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English Springer Spaniels: What's Good About 'Em, What's Bad About 'Em

English Springer Spaniel temperament, personality, training, behavior, pros and cons, advice, and information, by Michele Welton, Dog Trainer, Behavioral Consultant, Author of 15 Dog Books

English Springer Spaniel dog breed

This high-spirited tail-wagger needs at least one long vigorous run every day. Without exercise an English Springer Spaniel can be a boisterous handful, especially when young.

His opinion of strangers varies from friendly to reserved. Most are good watchdogs, but not guardians.

Caution: There is serious dominance/aggression lurking in the background of some lines. Early socialization and stable parents are essential in this breed.

Most English Springers are gregarious with other animals, though there is some same-sex aggression.

Some individuals can be so persistently affectionate that they become clingy, which can result in separation anxiety and destructiveness when left alone.

Many Springers love getting into puddles and water bowls and tracking mud through the house. This is not a dainty breed, nor one for fastidious housekeepers.

If you want a dog who...

  • Is medium-sized and sturdy
  • Has a pretty feathered coat in a variety of colors
  • Thrives on vigorous athletic activities
  • Has a tail-wagging nature
  • Is usually polite with everyone
  • Is usually peaceful with other pets

An English Springer Spaniel may be right for you.

If you don't want to deal with...

  • Providing enough exercise to keep him satisfied and avoid rambunctiousness
  • "Separation anxiety" (destructiveness and barking) when left alone too much
  • Frightening dominance/aggression that can suddenly flare up in some Springers
  • Fearfulness or shyness when not socialized enough
  • Frequent brushing, combing, and clipping of the silky coat
  • Shedding
  • Excitable or submissive urination (tendency to dribble urine when excited or nervous)
  • Serious health problems

An English Springer Spaniel may not be right for you.

Keep in mind that the inheritance of temperament is less predictable than the inheritance of physical traits such as size or shedding. Temperament and behavior are also shaped by raising and training.

More traits and characteristics of the English Springer Spaniel

If I was considering an English Springer Spaniel, I would be most concerned about...

  1. Providing enough exercise and mental stimulation. English Springer Spaniels need regular opportunities to vent their energy and do interesting things. Otherwise they will become rambunctious and bored, which they usually express by barking and destructive chewing.

    English Springer Spaniel dog breed

  2. Potential separation anxiety. All of the spaniel breeds need a great deal of companionship and do not like being left alone for more than a few hours. They tend to express their unhappiness through destructive chewing and barking.
  3. Providing enough socialization. English Springer Spaniels need extensive exposure to people and to unusual sights and sounds. Obedience instructors see too many English Springers who are fearful, suspicious, occasionally even aggressive. Sometimes this is from poor socialization – but sometimes a bad temperament is inherited.

    So be very careful when you're looking for an English Springer Spaniel. Socialization can't change a genetically bad temperament.

  4. Grooming. Coat care is a big responsibility when you own a Springer. Especially an individual from show lines, since these dogs tend to have heavy coats with lots of feathering. Just think of all the mats and tangles that can form! You ward those off by catching them early, with weekly brushing and combing. Every couple of months, you (or a groomer) need to trim and clip the coat to keep it neat and sanitary.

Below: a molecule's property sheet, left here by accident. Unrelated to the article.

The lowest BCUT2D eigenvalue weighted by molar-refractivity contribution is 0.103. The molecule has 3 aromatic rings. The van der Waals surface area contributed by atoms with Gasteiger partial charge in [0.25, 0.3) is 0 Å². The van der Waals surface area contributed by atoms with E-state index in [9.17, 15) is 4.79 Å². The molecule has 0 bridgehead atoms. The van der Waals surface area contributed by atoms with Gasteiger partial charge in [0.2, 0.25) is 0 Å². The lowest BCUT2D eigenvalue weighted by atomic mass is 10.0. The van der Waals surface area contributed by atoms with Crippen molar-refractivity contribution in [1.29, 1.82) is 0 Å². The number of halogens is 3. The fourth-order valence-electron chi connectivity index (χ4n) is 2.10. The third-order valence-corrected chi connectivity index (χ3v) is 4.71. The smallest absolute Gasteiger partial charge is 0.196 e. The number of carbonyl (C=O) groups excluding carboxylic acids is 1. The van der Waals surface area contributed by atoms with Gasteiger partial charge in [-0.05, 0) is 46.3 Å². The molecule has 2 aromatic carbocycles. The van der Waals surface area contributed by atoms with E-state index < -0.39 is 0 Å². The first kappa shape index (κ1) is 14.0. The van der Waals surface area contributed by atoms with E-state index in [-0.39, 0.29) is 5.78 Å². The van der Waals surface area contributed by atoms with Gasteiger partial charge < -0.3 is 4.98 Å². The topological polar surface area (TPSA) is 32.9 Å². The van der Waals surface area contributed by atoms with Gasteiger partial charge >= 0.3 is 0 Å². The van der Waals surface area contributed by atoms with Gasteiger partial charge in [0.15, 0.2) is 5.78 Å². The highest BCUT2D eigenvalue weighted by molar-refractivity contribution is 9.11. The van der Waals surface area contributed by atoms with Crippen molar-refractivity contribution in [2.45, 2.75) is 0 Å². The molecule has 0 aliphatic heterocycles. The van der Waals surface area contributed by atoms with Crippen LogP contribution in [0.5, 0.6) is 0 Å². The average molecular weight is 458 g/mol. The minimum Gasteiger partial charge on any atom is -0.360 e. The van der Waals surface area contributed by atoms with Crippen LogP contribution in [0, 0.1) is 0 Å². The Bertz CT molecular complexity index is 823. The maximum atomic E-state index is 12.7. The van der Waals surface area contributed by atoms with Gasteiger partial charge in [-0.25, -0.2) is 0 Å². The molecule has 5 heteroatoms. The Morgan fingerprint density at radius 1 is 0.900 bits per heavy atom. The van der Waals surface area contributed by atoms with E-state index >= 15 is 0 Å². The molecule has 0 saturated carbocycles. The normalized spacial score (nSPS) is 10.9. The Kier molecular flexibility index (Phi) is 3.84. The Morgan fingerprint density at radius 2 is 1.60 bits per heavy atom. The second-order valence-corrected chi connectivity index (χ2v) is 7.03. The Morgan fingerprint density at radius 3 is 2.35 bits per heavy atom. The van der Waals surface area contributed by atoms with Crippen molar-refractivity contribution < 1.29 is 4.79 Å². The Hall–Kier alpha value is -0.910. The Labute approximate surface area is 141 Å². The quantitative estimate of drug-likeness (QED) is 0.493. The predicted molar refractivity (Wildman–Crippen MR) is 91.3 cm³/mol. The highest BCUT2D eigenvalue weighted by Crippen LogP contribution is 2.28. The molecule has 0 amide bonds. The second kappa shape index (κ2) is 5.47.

5. Shedding. Expect a lot!
  6. Potential health problems. From hip problems to eye problems to metabolic diseases, English Springer Spaniels are risky in the health department. See English Springer Health. Of particular concern is a rare neurological disorder that causes sudden flare-ups of extreme dominance or aggression. The cause is unknown, though research suggests a link to brain seizures.

Michele Welton with BuffyAbout the author: Michele Welton has over 40 years of experience as a Dog Trainer, Dog Breed Consultant, and founder of three Dog Training Centers. An expert researcher and author of 15 books about dogs, she loves helping people choose, train, and care for their dogs.

To help you train and care for your dog

dog training videos Dog training videos. Sometimes it's easier to train your puppy (or adult dog) when you can see the correct training techniques in action.

The problem is that most dog training videos on the internet are worthless, because they use the wrong training method. I recommend these dog training videos that are based on respect and leadership.

book coverRespect Training For Puppies: 30 seconds to a calm, polite, well-behaved puppy. For puppies 2 to 18 months old. Your puppy will learn the 21 skills that all family dogs need to know.
If your dog is over 18 months, you'll want book coverRespect Training For Adult Dogs: 30 seconds to a calm, polite, well-behaved dog. Again your dog will learn the 21 skills that all family dogs need to know.
book coverTeach Your Dog 100 English Words is a unique Vocabulary and Respect Training Program that will teach your adult dog to listen to you and do what you say.
book cover11 Things You Must Do Right To Keep Your Dog Healthy and Happy helps your dog live a longer, healthier life.
book coverDog Quest: Find The Dog Of Your Dreams will help you find a good-tempered, healthy family companion.

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